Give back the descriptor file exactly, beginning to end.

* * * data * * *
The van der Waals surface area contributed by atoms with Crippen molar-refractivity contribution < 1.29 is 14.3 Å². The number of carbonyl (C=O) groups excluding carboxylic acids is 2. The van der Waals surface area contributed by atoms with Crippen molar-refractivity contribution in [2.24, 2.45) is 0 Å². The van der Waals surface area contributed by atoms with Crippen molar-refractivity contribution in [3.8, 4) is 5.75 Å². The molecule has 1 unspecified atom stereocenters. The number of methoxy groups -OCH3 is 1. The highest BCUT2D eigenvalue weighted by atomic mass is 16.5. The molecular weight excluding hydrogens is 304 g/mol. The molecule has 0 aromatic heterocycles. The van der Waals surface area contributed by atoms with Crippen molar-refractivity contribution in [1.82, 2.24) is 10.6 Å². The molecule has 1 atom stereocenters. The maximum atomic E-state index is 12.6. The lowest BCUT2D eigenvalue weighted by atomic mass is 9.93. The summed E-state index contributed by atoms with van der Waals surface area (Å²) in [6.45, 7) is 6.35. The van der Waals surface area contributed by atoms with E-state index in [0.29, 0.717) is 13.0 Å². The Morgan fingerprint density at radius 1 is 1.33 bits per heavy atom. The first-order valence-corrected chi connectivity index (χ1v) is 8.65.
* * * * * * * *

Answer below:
The van der Waals surface area contributed by atoms with Crippen molar-refractivity contribution < 1.29 is 14.3 Å². The number of carbonyl (C=O) groups excluding carboxylic acids is 2. The van der Waals surface area contributed by atoms with Crippen molar-refractivity contribution in [2.24, 2.45) is 0 Å². The van der Waals surface area contributed by atoms with Crippen molar-refractivity contribution in [3.8, 4) is 5.75 Å². The molecule has 1 unspecified atom stereocenters. The number of methoxy groups -OCH3 is 1. The highest BCUT2D eigenvalue weighted by atomic mass is 16.5. The molecular weight excluding hydrogens is 304 g/mol. The molecule has 0 aromatic heterocycles. The van der Waals surface area contributed by atoms with Crippen molar-refractivity contribution in [1.82, 2.24) is 10.6 Å². The molecule has 1 atom stereocenters. The maximum atomic E-state index is 12.6. The lowest BCUT2D eigenvalue weighted by atomic mass is 9.93. The summed E-state index contributed by atoms with van der Waals surface area (Å²) in [6.45, 7) is 6.35. The van der Waals surface area contributed by atoms with E-state index in [0.29, 0.717) is 13.0 Å². The Morgan fingerprint density at radius 1 is 1.33 bits per heavy atom. The first-order valence-corrected chi connectivity index (χ1v) is 8.65.